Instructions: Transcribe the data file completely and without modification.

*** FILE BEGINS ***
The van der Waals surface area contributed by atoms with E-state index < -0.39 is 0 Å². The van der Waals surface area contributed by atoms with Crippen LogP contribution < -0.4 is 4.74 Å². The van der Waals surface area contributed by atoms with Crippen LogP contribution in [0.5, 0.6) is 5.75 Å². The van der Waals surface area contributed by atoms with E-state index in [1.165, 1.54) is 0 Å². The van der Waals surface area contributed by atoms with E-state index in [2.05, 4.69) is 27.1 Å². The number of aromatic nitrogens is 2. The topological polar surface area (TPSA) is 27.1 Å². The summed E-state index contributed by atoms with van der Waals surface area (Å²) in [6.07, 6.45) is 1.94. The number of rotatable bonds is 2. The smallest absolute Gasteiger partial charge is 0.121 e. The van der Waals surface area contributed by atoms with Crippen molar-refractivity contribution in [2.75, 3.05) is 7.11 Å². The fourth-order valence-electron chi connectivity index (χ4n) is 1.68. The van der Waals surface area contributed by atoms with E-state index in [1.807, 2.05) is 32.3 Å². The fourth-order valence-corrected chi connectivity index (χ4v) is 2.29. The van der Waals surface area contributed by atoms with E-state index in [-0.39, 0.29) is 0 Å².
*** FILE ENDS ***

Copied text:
The van der Waals surface area contributed by atoms with E-state index < -0.39 is 0 Å². The van der Waals surface area contributed by atoms with Crippen LogP contribution < -0.4 is 4.74 Å². The van der Waals surface area contributed by atoms with Crippen LogP contribution in [0.5, 0.6) is 5.75 Å². The van der Waals surface area contributed by atoms with E-state index in [1.165, 1.54) is 0 Å². The van der Waals surface area contributed by atoms with E-state index in [2.05, 4.69) is 27.1 Å². The number of aromatic nitrogens is 2. The topological polar surface area (TPSA) is 27.1 Å². The summed E-state index contributed by atoms with van der Waals surface area (Å²) in [6.07, 6.45) is 1.94. The number of rotatable bonds is 2. The smallest absolute Gasteiger partial charge is 0.121 e. The van der Waals surface area contributed by atoms with Crippen molar-refractivity contribution in [2.75, 3.05) is 7.11 Å². The fourth-order valence-electron chi connectivity index (χ4n) is 1.68. The van der Waals surface area contributed by atoms with E-state index in [1.807, 2.05) is 32.3 Å². The fourth-order valence-corrected chi connectivity index (χ4v) is 2.29. The van der Waals surface area contributed by atoms with E-state index in [-0.39, 0.29) is 0 Å².